Eric Strader writes about the craft beer scene in Indiana and Michigan. He's a dad, husband, potter, soccer coach and special education paraprofessional who likes to read, bike, hike and canoe. You can read more from him in his community blog for The Elkhart Truth, Hop Notes.
Even though school is still in session for most of us, Memorial Day weekend has always signaled the beginning of summer for me. I do love winter, but after this past season of bitter cold and snow, we do deserve some fine warm summer weather.
Some of you may be surprised to hear me say this, but beer in a can is becoming much more widely accepted, and it's a great choice for summer. Canned beer has taken a bad rap for long enough.
The biggest misconception about canned beer is that it tastes bad – specifically that it has a metallic taste. However, if you think about it, most of us drink draft beer from a metal keg at the local bar. The cans and lids used for most craft breweries are sprayed with a coating that protects the beer from this metallic taste. Beer is also better protected from two of its bitter enemies – light and oxygen, which can cause off flavors of their own.
Cans are better for our environment – they chill more quickly than bottles, they do not break as easily and they weigh less, so it costs less and takes less energy to transport them. In addition, they are much easier to take into the great outdoors. Many parks and beaches do not allow glass, so cans are perfect for your summer fun – and who wants to risk broken glass around the pool?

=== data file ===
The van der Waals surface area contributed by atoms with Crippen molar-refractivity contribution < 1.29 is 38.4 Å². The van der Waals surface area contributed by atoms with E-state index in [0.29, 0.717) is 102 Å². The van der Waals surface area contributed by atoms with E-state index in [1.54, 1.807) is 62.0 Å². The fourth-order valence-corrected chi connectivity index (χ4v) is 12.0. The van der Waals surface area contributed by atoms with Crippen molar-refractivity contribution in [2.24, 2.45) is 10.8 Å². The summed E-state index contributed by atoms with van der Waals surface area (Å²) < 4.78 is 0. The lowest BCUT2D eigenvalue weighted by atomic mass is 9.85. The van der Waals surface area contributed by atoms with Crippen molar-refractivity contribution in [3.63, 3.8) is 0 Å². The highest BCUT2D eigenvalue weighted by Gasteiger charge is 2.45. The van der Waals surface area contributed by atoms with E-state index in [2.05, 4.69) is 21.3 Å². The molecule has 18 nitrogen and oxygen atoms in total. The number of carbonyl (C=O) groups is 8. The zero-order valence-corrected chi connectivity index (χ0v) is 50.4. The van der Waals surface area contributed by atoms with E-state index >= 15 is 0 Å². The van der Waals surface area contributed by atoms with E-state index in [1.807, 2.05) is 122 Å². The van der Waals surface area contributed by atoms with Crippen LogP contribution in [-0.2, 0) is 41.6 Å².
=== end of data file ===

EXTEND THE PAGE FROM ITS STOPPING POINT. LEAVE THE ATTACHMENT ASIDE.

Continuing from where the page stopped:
Here is a partial list touting the benefits of canned beer, found on Indeed Brewing Company’s website.
- Tossing a can of beer to a buddy is more fun than throwing a bottle that has the potential to become a beer bomb complete with blinding shrapnel.
- After you drink a can of beer, you can shoot it with your BB gun over and over again and still not have a mess to clean up.
- You can stack them into a pyramid or maybe a castle.
- They make a really great cracking noise when you open them.